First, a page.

• In 2 October 2007, Domingo joined several other preeminent figures in entertainment, government, the environment and more, as one of the users of the BMW Hydrogen 7, designed to build support for hydrogen as a viable alternative to fossil fuels.[76]
  • In 2011, Domingo was invited by FIFA president Sepp Blatter to join a council intended to clean up the football governing body, which had been accused of taking bribes from countries that wanted to stage the World Cup.[78]

See also[edit]

References[edit]

Notes

  1. ^ Encyclopædia Britannica, Encyclopedia of World Biography, Thomson Gale, 2006, The Concise Grove Dictionary of Music, Oxford University Press, 1994, Warrack, J. and West, E. The Oxford Dictionary of Opera, OUP, 1992 all give the year of birth as 1941.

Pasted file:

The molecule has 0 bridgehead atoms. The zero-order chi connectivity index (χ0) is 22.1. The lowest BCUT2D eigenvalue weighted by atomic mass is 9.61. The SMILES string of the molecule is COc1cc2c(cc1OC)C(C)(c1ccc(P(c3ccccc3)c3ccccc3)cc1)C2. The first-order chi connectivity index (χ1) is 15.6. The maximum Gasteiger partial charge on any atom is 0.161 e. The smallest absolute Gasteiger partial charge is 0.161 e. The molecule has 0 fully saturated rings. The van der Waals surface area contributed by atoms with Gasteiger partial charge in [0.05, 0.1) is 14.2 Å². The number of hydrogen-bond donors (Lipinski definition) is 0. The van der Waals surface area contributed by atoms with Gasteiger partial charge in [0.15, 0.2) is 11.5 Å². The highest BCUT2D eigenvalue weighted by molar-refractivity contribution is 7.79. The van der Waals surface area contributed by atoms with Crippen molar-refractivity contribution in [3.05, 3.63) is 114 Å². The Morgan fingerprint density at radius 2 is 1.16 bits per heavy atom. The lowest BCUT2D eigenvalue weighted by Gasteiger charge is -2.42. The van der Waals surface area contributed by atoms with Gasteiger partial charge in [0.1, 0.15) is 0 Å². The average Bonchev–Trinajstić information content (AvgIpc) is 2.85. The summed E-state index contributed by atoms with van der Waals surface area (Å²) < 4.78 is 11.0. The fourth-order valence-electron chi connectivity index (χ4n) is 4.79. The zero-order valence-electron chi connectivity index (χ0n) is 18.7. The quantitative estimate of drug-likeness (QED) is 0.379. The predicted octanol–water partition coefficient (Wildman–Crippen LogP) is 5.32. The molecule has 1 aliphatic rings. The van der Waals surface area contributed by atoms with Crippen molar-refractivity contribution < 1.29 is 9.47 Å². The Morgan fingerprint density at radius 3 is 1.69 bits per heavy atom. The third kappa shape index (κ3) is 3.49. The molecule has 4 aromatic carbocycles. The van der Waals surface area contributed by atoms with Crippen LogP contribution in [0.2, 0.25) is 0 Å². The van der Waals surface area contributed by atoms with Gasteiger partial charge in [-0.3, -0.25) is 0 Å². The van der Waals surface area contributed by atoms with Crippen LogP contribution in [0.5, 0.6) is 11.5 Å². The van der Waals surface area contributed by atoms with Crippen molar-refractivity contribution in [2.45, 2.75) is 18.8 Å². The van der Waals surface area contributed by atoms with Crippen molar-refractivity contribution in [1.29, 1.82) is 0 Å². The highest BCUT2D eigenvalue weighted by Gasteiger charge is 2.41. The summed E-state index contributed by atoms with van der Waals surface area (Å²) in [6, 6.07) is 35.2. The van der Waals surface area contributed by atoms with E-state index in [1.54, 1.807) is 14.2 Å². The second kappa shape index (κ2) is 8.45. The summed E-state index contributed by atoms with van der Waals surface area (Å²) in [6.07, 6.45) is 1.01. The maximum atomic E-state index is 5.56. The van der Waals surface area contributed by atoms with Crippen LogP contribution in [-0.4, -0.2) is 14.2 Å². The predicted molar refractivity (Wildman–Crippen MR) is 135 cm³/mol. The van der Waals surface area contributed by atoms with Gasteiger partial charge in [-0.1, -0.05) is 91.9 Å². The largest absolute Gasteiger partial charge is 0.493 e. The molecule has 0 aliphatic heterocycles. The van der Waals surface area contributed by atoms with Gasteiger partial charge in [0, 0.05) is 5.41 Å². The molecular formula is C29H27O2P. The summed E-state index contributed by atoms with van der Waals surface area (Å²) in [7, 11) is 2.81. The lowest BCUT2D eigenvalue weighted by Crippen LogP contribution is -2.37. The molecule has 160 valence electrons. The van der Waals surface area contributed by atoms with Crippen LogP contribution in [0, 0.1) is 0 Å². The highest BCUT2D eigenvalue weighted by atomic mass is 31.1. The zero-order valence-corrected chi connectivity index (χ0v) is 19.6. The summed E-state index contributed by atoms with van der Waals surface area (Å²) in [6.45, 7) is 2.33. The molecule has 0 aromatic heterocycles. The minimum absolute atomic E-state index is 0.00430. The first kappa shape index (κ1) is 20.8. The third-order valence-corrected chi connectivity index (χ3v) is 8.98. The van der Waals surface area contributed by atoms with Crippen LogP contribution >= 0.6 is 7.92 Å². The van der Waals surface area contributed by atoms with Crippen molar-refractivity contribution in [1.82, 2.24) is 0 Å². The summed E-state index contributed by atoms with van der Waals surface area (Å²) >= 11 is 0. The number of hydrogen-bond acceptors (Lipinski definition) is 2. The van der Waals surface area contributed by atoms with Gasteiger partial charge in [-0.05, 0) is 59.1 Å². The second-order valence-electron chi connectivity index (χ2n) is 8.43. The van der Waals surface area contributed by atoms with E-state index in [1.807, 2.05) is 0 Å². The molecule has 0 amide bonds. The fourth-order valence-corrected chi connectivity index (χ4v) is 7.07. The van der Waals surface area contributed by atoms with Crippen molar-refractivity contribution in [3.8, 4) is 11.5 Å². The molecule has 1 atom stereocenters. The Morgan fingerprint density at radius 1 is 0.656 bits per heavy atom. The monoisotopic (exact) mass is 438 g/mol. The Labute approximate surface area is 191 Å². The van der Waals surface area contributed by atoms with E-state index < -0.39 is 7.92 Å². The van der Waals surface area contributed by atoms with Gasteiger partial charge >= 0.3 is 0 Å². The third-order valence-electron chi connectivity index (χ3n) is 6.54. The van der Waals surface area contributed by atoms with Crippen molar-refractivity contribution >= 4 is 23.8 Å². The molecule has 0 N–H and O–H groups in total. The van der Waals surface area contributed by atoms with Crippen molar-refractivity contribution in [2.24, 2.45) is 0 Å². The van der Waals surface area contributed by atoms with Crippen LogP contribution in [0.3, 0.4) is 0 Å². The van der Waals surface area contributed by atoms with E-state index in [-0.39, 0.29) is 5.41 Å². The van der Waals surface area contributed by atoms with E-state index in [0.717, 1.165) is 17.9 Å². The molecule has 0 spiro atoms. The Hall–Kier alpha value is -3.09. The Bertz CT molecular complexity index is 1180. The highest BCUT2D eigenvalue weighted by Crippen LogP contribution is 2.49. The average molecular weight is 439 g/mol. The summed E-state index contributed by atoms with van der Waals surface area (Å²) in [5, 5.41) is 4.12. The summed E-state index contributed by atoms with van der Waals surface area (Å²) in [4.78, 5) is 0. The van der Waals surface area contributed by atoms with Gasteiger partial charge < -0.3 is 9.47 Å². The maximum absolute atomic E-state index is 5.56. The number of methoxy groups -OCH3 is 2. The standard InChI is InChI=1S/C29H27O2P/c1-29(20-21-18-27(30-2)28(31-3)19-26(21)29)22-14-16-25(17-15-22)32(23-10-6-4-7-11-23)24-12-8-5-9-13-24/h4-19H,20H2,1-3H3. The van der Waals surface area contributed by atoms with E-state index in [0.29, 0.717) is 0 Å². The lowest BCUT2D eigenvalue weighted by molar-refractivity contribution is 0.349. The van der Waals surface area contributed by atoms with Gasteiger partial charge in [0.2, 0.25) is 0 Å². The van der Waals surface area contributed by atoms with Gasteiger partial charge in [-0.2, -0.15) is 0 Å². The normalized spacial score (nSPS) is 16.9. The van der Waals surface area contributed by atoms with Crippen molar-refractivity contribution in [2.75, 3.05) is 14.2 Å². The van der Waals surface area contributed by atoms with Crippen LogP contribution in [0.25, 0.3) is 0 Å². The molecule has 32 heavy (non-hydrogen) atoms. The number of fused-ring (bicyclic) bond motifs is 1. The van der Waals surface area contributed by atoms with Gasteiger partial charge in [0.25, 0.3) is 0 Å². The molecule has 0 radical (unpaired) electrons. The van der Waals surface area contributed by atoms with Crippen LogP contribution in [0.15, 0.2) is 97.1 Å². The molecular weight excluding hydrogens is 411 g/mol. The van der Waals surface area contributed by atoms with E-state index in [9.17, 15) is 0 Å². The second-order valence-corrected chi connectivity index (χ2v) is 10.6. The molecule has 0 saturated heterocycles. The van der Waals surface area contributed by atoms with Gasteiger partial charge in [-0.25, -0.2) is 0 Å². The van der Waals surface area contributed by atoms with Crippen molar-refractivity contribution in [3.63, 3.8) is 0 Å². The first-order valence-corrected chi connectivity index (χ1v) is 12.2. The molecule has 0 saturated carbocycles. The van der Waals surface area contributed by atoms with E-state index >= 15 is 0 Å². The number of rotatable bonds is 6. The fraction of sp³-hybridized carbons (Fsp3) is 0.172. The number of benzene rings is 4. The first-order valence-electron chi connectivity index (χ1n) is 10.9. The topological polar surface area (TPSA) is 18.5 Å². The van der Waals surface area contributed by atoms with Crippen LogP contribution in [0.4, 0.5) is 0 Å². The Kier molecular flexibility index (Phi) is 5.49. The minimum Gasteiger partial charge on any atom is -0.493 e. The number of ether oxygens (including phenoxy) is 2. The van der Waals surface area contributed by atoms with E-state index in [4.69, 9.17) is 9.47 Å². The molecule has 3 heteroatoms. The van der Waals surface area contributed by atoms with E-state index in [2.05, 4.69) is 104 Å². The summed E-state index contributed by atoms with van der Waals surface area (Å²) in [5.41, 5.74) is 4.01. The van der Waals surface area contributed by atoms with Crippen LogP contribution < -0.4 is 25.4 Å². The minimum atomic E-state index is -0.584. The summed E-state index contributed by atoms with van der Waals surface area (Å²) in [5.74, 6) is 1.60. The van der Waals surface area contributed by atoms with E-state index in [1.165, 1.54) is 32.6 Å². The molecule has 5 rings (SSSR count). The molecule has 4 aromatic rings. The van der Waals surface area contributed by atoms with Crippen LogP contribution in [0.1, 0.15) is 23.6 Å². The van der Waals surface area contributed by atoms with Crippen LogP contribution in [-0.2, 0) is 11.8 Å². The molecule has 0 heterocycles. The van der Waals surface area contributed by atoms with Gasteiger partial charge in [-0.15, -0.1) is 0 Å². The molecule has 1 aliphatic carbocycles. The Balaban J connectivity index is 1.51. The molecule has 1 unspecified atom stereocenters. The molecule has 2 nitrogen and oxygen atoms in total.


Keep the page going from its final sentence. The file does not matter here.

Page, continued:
2. ^ Macy, Laura Williams (2008). The Grove Book of Opera Singers. Oxford University Press. pp. 127–8. ISBN 0195337654. Domingo is widely regarded as the leading lirico spinto tenor of the late 20th century, a consummate musician and an actor of exceptional passion. His singing is always marked by exemplary intelligence and taste. While he has undertaken a wide range of roles, he became particulary identified with Verdi's Otello... 
  3. ^ Matheopoulos; with Domingo 2000, p. 19. "Otello is a dramatic part and Domingo a lirico spinto tenor. But from the beginning it was clear that this was an ideal role for him..."
  4. ^ Butler, Susan (21 June 2008). "Milt Okun: Music Legend Milt Okun Honored for a Lifetime of Vision". Billboard: 34. 
  5. ^ "American certifications – "Three Tenors, The"". Recording Industry Association of America. Retrieved 2015-07-08.